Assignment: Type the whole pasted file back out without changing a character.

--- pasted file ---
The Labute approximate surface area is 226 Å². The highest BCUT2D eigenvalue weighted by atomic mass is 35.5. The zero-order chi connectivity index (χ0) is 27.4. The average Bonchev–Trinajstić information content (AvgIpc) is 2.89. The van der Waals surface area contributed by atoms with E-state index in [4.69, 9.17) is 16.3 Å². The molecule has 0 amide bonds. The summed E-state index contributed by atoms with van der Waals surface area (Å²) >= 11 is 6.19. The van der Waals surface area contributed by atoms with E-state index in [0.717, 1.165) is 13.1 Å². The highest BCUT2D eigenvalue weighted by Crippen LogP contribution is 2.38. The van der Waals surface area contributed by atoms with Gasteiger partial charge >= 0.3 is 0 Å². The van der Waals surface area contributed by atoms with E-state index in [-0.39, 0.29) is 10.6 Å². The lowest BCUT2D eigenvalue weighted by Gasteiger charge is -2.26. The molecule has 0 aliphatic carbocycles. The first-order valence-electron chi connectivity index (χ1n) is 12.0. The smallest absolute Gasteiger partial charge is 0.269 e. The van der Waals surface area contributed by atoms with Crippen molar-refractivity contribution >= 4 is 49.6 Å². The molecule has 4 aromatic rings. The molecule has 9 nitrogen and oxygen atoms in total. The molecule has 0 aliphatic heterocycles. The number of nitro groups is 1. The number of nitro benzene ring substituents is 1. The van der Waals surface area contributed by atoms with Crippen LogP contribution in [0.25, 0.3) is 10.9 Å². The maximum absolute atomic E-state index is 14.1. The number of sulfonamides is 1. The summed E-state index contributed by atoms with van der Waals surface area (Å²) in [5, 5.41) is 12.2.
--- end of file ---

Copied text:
The Labute approximate surface area is 226 Å². The highest BCUT2D eigenvalue weighted by atomic mass is 35.5. The zero-order chi connectivity index (χ0) is 27.4. The average Bonchev–Trinajstić information content (AvgIpc) is 2.89. The van der Waals surface area contributed by atoms with E-state index in [4.69, 9.17) is 16.3 Å². The molecule has 0 amide bonds. The summed E-state index contributed by atoms with van der Waals surface area (Å²) >= 11 is 6.19. The van der Waals surface area contributed by atoms with E-state index in [0.717, 1.165) is 13.1 Å². The highest BCUT2D eigenvalue weighted by Crippen LogP contribution is 2.38. The van der Waals surface area contributed by atoms with Gasteiger partial charge >= 0.3 is 0 Å². The van der Waals surface area contributed by atoms with E-state index in [-0.39, 0.29) is 10.6 Å². The lowest BCUT2D eigenvalue weighted by Gasteiger charge is -2.26. The molecule has 0 aliphatic carbocycles. The first-order valence-electron chi connectivity index (χ1n) is 12.0. The smallest absolute Gasteiger partial charge is 0.269 e. The van der Waals surface area contributed by atoms with Crippen molar-refractivity contribution >= 4 is 49.6 Å². The molecule has 4 aromatic rings. The molecule has 9 nitrogen and oxygen atoms in total. The molecule has 0 aliphatic heterocycles. The number of nitro groups is 1. The number of nitro benzene ring substituents is 1. The van der Waals surface area contributed by atoms with Crippen LogP contribution in [0.25, 0.3) is 10.9 Å². The maximum absolute atomic E-state index is 14.1. The number of sulfonamides is 1. The summed E-state index contributed by atoms with van der Waals surface area (Å²) in [5, 5.41) is 12.2.